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0

I personally haven't used the method your using. But since you have asked if there is another way to do this... Suppose you have a texture atlas (texture made up of sub-textures) where each sub-texture has the same dimensions: Then if you create a RECT R = {j*64, i*64, (j+1)*64, (i+1)*64}; ->Where int j = currentFrame / 6 //row ->Where int i = ...


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Since there is no value for this listed in the Direct3D 11 Resource Limits I don't think there is a limit. However according to the documentation 9_1 feature level devices only support 16-bit index buffers.


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Given the option between "warping the cursor back to the middle of the screen every frame" or "constraining the mouse inside the game window", you always want to constrain the mouse within the window. With the "teleport the mouse to the middle of the screen each frame" approach, the mouse is actually not being constrained within the window; it's just ...


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There's no "better" solution here. You describe 2 different techniques, choosing between them is a design decision that depends entirely on the context and the intended effect. Locking the mouse with instant camera moves comes from FPSes, but I'm sure it has been used for other genres. It gives a very responsive and precise camera movement, but the down ...


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Play some game with your system. Check FPS you are getting. Analyze what is on the screen of the game and compare to yours. If your one cube is rendering slower than game screen, you are obviously doing something wrong. I would expect one cube with all the normal stuff applied running atleast 500-1000fps on my computer. I can run games like Battlefield 4 ...


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For a simple 2D engine with sprites, a single-threaded approach is perfectly good. But since you want to learn how to do multithreading, you should learn to do it correctly. Do not Use 2 threads that run more or less lock-step, implementing a single-threaded behavior with several threads. This has the same level of parallelism (zero) but adds overhead ...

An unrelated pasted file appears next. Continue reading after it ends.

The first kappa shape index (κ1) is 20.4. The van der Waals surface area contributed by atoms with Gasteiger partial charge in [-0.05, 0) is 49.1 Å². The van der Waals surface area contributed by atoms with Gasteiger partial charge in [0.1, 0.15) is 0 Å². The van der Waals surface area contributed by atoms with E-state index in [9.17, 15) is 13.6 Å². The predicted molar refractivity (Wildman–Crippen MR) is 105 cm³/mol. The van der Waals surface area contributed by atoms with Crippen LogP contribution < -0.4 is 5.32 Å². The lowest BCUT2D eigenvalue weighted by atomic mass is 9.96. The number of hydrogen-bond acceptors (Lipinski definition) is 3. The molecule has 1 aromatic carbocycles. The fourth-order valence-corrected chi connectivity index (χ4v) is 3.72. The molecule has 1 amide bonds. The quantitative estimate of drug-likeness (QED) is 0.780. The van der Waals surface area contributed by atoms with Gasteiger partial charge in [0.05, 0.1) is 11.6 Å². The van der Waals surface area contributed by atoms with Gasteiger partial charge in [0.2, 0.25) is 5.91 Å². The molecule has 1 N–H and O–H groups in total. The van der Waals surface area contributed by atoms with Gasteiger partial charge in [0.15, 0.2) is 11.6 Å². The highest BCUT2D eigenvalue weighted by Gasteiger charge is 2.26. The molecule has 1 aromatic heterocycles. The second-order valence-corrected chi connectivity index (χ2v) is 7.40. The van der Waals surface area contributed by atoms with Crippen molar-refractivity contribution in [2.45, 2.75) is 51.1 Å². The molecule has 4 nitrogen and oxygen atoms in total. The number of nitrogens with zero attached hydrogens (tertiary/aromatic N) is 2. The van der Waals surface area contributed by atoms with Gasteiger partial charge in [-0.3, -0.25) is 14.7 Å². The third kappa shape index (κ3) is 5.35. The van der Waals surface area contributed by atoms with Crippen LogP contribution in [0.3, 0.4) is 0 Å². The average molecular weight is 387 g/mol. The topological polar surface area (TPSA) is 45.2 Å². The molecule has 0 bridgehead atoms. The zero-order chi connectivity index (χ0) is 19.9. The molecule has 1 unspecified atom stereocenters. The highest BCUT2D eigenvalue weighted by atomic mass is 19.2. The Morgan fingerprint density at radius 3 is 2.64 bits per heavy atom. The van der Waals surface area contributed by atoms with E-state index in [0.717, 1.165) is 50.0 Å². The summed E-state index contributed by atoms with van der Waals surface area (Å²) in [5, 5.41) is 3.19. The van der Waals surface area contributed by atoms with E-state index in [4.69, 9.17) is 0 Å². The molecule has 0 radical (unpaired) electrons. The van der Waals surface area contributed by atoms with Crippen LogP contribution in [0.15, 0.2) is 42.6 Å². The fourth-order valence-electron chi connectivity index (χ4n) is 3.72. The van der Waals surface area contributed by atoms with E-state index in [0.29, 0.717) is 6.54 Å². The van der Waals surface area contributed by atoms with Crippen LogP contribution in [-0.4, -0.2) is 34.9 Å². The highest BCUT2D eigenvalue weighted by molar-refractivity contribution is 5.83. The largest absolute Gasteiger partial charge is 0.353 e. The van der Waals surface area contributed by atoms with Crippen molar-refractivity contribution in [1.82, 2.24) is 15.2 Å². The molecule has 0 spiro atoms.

3

I am not sure what you want to achieve by limiting the FPS of the Update and Render both to 60. If you limit them to the same value, you could have just put them in the same thread. The goal when separating Update and Render in different threads is to have both "almost" independent of one another, so that the GPU can render 500 FPS and the Update logic ...


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Turns out, the depth values were correct the whole time. I was looking at a bad image for reference, where objects would get darker as they got further away from you. Of course, this is completely incorrect. After seeing how crazy normal depth precision is, I decided to use my own linear depth, which worked much better for shadow mapping.


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For newcomers to this question, it looks like Microsoft has put up XNA installers for Visual Studio 2010/2012/2013. I haven't personally tested to make sure these work, but they might be worth a look: https://msxna.codeplex.com/releases/ EDIT: After running all included installers for the Visual Studio 2013 release (running VS 2013 Ultimate on my ...


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By default, the Direct3D 10 device interface is 'thread-safe' if you don't use D3D10_CREATE_DEVICE_SINGLETHREADED. This means it should work from multiple threads, but could well have lock contention. Direct3D 11.x splits the device into two parts: a Direct3D 11 device interface which is always 'thread-safe' (again unless you use ...


1

To the original question: DXUT has historically been the sample framework for the DirectX SDK. Officially the DirectX SDK is now deprecated, and along with it the D3DX utility library that DXUT used to use. Also, DXUT only works for Win32 desktop applications, and is not supported for Windows Store apps, Windows phone 8, Xbox One, etc. The CodePlex version ...


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If you want to develop DirectX applications using Visual Studio 2012 and the June 2010 DirectX SDK (the last one to be released as a stand alone SDK) then you will need to follow some steps first: Installing the SDK might crash with an error S1023 – if it does check this link out: ...



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